CD Sunshine Barato [Digipak] (CD 250189),
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Sunshine Barato [Digipak]


  • 1. Flood
    2. Sunshine Barato
    3. Vagalume
    4. Xixizinho No Oceano
    5. Blue Heart
    6. Love Remix
    7. Shooting Stars
    8. Avocado
    9. Domesticada
    10. No Fim Do Pas
    11. Dream Awake
    12. S Voc E Eu
    13. Free as Love
    14. Ending..., The
    15. 27 Degrees
    Read More...
  • Additional Info
    Manufacturer Part Number (MPN): 162

  • Credits
    ProducerChris Root; Jon Marshall Smith; Chris Root; Jon Marshall Smith
    EngineerJon Marshall Smith; Jon Marshall Smith

    The Mosquitos: Chris Root, Jon Marshall Smith (bass guitar); Juju Stulbach.
    Personnel: Chris Root (vocals, guitar, drums, percussion); Michelle Smith, Juju Stulbach (vocals); Chuck Treece (guitar); David Schweizer (harmonica); Jon Marshall Smith (piano, organ, synthesizer); Mackie (drums).
    Audio Mixer: Jon Marshall Smith .
    Recording information: Jazzy City Dance And Fitness Studio, NJ; Richter Records, Orlando, FL.
    Photographer: Randall Wirth.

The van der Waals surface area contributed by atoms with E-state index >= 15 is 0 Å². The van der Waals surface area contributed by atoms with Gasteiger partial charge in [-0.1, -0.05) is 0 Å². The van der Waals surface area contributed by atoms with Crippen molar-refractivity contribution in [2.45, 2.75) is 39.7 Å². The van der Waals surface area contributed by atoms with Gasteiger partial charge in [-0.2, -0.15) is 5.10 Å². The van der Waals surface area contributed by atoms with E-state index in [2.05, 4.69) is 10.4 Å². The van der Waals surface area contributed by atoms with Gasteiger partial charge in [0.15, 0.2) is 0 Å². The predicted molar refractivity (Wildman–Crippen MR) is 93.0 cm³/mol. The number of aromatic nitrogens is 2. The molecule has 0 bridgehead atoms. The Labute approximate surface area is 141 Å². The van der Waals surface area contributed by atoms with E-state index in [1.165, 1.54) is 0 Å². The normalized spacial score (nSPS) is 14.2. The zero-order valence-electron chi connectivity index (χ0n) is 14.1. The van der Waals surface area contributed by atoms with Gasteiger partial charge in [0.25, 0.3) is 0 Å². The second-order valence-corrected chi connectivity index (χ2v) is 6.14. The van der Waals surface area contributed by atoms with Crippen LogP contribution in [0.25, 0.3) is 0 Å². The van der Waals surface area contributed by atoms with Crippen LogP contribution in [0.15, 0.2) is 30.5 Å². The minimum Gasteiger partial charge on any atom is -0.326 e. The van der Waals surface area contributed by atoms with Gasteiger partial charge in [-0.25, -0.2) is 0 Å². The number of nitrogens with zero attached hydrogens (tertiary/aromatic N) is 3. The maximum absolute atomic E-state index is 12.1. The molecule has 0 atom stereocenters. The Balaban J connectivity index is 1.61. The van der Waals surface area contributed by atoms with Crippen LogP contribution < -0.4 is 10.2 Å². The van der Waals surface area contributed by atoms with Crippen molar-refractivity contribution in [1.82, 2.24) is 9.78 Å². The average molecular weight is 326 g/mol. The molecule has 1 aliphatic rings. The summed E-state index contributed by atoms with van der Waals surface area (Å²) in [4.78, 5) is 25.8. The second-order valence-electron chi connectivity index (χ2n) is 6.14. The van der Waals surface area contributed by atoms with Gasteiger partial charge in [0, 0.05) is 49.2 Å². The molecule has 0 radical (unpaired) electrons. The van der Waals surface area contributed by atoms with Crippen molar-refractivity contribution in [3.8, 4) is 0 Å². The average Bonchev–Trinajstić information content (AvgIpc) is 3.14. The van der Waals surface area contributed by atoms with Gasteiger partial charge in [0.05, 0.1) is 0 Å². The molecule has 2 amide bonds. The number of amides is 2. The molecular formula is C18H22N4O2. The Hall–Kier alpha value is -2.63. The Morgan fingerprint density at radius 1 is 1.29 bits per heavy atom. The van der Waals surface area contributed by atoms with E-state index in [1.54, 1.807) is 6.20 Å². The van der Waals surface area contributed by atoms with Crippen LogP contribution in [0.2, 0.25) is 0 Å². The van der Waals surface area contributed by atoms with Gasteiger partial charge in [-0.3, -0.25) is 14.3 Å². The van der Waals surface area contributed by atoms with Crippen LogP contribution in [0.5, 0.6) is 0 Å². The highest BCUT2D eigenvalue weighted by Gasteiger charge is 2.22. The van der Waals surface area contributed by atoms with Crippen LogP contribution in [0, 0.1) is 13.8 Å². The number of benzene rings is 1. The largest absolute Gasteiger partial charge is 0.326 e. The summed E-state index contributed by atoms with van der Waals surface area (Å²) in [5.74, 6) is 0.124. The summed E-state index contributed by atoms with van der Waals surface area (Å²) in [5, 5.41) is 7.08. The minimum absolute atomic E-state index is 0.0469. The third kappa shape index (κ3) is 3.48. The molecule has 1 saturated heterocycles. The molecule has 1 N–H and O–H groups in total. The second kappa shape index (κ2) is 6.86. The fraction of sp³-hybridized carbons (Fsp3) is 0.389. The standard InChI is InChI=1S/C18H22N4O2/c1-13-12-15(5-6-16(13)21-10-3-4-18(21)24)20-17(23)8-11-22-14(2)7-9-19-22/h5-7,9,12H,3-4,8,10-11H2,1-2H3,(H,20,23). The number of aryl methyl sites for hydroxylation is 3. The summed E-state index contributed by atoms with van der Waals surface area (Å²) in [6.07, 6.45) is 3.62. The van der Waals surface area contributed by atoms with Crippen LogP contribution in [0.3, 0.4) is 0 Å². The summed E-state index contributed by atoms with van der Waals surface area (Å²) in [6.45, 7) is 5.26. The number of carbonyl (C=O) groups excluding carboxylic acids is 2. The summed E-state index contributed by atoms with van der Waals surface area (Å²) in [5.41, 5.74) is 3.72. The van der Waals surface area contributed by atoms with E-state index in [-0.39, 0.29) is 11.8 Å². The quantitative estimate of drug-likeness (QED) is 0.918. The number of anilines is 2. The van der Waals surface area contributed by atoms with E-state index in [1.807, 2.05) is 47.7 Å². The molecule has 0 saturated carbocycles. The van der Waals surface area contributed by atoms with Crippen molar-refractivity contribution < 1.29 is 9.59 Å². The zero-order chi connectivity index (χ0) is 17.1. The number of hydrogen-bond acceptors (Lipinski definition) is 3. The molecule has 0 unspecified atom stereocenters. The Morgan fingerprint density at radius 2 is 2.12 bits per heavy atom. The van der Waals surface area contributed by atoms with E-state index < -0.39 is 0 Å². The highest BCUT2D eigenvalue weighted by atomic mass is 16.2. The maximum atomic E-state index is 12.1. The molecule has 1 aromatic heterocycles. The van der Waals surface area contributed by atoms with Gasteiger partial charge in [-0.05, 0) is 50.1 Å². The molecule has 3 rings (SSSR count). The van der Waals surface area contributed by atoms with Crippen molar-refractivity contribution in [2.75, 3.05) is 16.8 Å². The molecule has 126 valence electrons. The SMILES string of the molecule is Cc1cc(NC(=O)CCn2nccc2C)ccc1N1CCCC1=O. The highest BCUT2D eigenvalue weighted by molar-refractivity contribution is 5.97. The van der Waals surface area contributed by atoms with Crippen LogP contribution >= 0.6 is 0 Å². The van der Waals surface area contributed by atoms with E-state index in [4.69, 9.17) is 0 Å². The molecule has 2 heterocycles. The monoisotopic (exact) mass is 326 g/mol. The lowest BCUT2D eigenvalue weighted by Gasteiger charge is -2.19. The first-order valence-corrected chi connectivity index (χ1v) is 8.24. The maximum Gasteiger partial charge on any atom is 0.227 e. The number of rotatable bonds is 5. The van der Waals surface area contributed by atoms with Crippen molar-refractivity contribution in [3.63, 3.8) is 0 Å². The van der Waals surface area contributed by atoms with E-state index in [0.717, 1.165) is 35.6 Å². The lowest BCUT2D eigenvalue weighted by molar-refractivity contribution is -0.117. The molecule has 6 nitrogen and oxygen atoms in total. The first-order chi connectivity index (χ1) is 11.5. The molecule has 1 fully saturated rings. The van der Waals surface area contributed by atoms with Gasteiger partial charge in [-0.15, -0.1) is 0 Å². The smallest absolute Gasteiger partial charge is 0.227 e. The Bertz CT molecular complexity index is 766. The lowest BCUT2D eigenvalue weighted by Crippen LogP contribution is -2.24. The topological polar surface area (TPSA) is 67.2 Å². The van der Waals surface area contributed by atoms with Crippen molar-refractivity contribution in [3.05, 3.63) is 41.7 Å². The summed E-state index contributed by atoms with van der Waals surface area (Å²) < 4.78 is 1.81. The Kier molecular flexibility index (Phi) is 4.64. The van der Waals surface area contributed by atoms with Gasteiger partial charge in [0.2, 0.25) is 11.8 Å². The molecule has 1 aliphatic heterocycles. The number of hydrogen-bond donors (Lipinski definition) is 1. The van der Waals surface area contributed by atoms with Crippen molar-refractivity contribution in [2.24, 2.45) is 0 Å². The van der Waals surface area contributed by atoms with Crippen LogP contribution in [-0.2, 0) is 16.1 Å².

The Mosquitos' second album, Sunshine Barato, is no departure from their first as it is also a sunny, happy, laid-back disc that melds the sweet sounds of Brazilian pop with a simple and direct indie pop approach. In simple terms, Astrud or Bebel Gilberto meets Belle & Sebastian or the Pastels. If that sounds like your idea of musical heaven, this is the record for you. It doesn't reach the heights of the best bossa nova or indie pop but this is probably the best mixture of the two over the course of an entire album. The goofy everyman vocals of Chris Root blend perfectly with the sticky sugar-sweet vocals of Juju Stulbach, singing separately they both enchant but when they sing together it raises tiny goose bumps. Their vocals, especially Juju's, are the best part of the record. A record that may not be a departure for the group but is a major improvement. Sunshine Barato has better songs with sharper hooks like "Shooting Star," "Vagalume" and the blissful title track. It also boasts more variation from song to song and a better sense of dynamics (check the pocket epic "The Ending" for a solid example). The instrumentation is more organic sounding but also more interesting as the band adds lots of neat little musical hooks like synth squiggles, conga drums and even harmonica on the uncharacteristically hard rocking "Domesticada." Sunshine Barato is not the kind of record (and the Mosquitos are not the kind of band) that will change your life but like a warm breeze on a chilly day or a smile from a stranger, they will brighten your day immeasurably. So listen up indie poppers, Brazilian aficionados and lovers of light and polite pop, if you need a hug, throw on Sunshine Barato; it is the next best thing. ~ Tim Sendra

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